November 25, 2019
Julian Assange 'Could Die In Prison,' Say Dozens Of Doctors

An open letter from over 60 doctors shines a light on the health of Julian Assange, who is currently in Britain's maximum security Her Majesty's Prison Belmarsh, Newsweek reported. Assange's imprisonment stems from his use of WikiLeaks to publish classified military and diplomatic files provided by Chelsea Manning; he is set to remain in Belmarsh until he faces an extradition hearing in February.

According to the letter, the WikiLeaks founder — who it was previously suggested has been "exposed to psychological torture" — could meet his end in prison.

"We write this open letter, as medical doctors, to express our serious concerns about the physical and mental health of Julian Assange," the letter stated.

"From a medical point of view, on the evidence currently available, we have serious concerns about Mr. Assange's fitness to stand trial in February 2020," the letter stated, adding that it was doctors' opinion that Assange needed "urgent expert medical assessment" of both his mental and physical health.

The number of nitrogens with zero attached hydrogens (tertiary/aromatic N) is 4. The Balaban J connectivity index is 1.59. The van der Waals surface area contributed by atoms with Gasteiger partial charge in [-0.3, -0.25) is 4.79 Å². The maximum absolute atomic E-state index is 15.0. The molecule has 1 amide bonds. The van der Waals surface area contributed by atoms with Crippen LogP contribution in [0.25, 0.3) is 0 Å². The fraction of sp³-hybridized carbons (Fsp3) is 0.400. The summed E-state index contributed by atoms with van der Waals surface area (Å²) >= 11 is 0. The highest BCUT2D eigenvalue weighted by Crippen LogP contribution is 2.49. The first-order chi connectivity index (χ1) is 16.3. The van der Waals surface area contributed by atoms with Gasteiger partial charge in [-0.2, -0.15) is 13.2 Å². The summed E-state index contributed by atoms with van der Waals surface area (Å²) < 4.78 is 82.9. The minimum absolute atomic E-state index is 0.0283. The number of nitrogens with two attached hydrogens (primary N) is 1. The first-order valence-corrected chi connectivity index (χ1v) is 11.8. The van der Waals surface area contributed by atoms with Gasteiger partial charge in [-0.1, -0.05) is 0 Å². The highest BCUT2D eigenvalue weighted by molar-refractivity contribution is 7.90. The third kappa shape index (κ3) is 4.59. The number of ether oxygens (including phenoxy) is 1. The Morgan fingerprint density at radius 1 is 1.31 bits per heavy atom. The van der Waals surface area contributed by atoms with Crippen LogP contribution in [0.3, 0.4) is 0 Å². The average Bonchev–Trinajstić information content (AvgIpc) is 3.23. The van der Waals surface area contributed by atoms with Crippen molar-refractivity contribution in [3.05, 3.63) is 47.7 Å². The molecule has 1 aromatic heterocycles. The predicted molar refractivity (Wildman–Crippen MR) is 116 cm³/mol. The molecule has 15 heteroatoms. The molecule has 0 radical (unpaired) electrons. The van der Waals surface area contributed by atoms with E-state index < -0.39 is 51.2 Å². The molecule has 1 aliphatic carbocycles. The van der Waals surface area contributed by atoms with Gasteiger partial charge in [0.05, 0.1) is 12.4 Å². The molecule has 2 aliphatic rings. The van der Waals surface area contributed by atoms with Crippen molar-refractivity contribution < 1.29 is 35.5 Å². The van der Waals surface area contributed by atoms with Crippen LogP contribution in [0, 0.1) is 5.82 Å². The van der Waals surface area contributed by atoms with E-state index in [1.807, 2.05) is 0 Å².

The letter suggests that any treatment should be conducted at a university teaching hospital. The letter then touched on the dangers of failing to heed doctors' warning.

"Were such urgent assessment and treatment not to take place, we have real concerns, on the evidence currently available, that Mr. Assange could die in prison. The medical situation is thereby urgent. There is no time to lose."
The doctors who signed the letter are from the United States, Australia, Sweden, Britain, Germany, Italy, Poland and Sri Lanka.

The Guardian reported that the assessment of Assange's health is based on "harrowing eyewitness accounts" of his court appearance in October, as well as a November report by Nils Melzer, the United Nations special rapporteur on torture, who suggested that 48-year-old exhibited signs of psychological torture.

During his court appearance, Assange reportedly appeared frail and confused. He also seemed to have difficulty recalling his birthday and complained about the conditions at Belmarsh. Craig Murray, a former diplomat and British ambassador, attended the hearing and said that what he witnessed left him "deeply shaken." Murray noted that his shock came from Assange's weight loss and the appearance of accelerated aging.

Assange previously faced a rape allegation, although prosecutors recently announced they were no longer pursuing investigations into the matter. According to a statement by Deputy Chief Prosecutor Eva-Marie Persson, evidence supporting the accusation wasn't "strong enough" to lay the foundation for an indictment.